Pharmacy technicians could supply naloxone without prescription under government proposals

The government has expanded on a previous consultation proposing to enable pharmacists to supply naloxone without a prescription.
drug user holding injection pen

Pharmacy technicians in Great Britain could be allowed to supply naloxone without a prescription, under updated proposals from the Department of Health and Social Care (DHSC).

In a consultation, which opened on 24 January 2024, the DHSC proposed amending legislation to allow naloxone to be supplied by a wider group of services and professionals, including “registered pharmacy professionals”.

The consultation was published in response to an earlier government consultation, launched on 4 August 2021, proposing to enable pharmacists to supply naloxone without a prescription.

However, in its response to the 2021 consultation, the government said that it had since undertaken “significant engagement across the devolved administrations” and would now be seeking views on legislative changes “that go further than those consulted on in 2021”.

The 2024 consultation said the government has “expanded ‘pharmacists’ to ‘registered pharmacy professionals’ (in England, Wales and Scotland), because this will enable registered pharmacy technicians to supply naloxone without a prescription”.

While the proposed legislation will not require pharmacy professionals to supply naloxone, the government says it would “strongly encourage all named services and professionals to carry out this role”.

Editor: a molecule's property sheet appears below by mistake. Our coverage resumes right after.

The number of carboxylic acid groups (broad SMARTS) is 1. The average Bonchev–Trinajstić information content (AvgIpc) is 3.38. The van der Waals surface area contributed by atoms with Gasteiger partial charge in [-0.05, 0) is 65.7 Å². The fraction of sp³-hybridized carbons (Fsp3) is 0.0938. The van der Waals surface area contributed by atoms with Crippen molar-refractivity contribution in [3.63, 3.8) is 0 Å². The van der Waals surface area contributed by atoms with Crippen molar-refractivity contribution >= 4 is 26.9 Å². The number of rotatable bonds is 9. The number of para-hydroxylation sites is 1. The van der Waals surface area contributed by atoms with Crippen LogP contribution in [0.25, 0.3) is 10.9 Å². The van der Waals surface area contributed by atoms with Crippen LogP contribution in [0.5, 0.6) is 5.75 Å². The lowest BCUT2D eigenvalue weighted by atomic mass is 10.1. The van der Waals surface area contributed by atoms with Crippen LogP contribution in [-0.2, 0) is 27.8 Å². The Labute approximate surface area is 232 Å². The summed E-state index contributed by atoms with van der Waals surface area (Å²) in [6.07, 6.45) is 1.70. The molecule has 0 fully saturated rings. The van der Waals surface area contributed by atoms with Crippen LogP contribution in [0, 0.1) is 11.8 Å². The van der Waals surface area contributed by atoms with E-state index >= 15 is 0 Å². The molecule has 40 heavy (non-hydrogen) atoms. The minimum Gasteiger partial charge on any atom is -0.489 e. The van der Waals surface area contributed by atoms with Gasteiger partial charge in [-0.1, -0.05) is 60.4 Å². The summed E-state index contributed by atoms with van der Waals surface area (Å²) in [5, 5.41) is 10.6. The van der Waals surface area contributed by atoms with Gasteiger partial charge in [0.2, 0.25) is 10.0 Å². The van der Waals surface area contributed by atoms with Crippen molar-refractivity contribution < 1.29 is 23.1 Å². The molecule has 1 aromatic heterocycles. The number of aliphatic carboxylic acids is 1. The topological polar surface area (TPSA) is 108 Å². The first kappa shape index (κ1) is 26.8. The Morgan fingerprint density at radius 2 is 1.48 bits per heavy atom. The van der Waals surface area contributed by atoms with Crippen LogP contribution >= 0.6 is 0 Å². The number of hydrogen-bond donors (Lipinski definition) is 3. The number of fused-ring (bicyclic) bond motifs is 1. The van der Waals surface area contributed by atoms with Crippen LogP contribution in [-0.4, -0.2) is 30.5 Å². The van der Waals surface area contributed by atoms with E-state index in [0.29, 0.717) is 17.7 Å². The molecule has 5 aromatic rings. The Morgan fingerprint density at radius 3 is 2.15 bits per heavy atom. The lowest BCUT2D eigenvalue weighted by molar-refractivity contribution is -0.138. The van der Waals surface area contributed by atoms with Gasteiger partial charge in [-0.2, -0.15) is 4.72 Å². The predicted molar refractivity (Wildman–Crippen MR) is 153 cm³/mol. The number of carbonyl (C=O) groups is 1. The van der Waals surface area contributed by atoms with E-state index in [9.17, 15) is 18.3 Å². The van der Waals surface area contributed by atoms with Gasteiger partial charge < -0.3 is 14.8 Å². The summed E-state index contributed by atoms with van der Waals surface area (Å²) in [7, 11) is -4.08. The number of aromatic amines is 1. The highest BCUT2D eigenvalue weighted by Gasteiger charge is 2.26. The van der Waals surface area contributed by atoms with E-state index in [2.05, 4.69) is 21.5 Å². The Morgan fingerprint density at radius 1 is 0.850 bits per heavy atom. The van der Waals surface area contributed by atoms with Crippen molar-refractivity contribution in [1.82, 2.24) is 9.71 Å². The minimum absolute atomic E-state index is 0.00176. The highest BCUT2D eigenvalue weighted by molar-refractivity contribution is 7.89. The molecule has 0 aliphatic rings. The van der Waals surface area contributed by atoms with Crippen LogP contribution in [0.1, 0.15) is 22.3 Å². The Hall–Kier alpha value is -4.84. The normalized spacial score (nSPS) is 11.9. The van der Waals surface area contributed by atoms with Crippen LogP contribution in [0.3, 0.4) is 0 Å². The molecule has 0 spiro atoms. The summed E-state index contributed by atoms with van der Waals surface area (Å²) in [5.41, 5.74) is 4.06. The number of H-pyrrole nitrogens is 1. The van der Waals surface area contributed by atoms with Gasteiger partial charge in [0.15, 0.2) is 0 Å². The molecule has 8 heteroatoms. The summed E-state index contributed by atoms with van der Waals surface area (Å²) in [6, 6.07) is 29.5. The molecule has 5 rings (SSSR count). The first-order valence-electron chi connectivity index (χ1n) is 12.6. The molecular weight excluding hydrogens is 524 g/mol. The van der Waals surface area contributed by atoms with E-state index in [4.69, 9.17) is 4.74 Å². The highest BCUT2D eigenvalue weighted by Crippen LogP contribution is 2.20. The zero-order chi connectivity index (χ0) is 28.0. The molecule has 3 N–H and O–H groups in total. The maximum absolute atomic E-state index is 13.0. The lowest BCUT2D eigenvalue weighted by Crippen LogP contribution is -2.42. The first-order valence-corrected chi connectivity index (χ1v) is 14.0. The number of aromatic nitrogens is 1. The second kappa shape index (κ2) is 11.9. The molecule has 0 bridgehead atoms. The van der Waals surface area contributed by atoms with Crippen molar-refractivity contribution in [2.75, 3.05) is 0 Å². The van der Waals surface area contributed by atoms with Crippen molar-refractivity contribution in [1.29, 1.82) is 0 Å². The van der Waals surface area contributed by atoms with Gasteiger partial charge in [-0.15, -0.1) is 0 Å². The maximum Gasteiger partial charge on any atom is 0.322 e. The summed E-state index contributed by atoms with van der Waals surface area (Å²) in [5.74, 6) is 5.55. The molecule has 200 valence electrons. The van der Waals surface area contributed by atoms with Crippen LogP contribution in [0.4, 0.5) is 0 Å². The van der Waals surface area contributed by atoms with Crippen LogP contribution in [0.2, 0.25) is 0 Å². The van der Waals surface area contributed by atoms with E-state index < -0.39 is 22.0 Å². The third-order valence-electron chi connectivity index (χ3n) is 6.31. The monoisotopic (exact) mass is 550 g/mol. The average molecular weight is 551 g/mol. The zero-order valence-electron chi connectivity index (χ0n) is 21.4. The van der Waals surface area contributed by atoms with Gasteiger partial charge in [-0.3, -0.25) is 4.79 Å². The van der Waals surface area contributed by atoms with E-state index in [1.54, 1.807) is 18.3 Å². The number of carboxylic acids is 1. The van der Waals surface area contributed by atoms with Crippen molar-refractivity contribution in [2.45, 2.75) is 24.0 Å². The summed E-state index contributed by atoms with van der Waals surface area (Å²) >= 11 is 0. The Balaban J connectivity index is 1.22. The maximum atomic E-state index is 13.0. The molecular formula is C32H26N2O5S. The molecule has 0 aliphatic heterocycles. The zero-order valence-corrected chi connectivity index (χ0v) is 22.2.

Naloxone, which is injected into the outer thigh or upper arm, is a treatment that can reverse the effects of an opioid overdose and prevent drug-related deaths.

In September 2023, the Scottish government announced plans for a national service that would enable emergency access to supplies of naloxone from community pharmacies.

In England, more than 300 take-home naloxone kits were distributed by community pharmacies in two areas within the first year of a pilot programme in 2020/2021.

The government’s consultation follows a report from the Office for National Statistics, published in December 2023, which revealed that the number of deaths related to drug poisoning in England and Wales has reached record levels.

In 2022, 4,907 deaths related to drug poisoning were registered. This is the highest number since records began in 1993 and 1% higher than the 4,859 registered deaths in 2021.

In Scotland, however, the number of drug-related deaths has decreased, with 1,051 such deaths recorded in 2022 — some 279 fewer deaths than in 2021.

Nicola Stockmann, vice president of the Association of Pharmacy Technicians UK, told The Pharmaceutical Journal: “APTUK welcome the consultation on expanding access to take-home naloxone supplies. Pharmacy technicians as registered autonomous pharmacy professionals, with their knowledge on opioids and controlled drugs, will also be able to counsel on harm reduction. The expansion of access to naloxone is essential in light of workforce challenges.”

Last updated
The Pharmaceutical Journal, PJ, January 2024, Vol 312, No 7981;312(7981)::DOI:10.1211/PJ.2024.1.215474

    Please leave a comment 

    You may also be interested in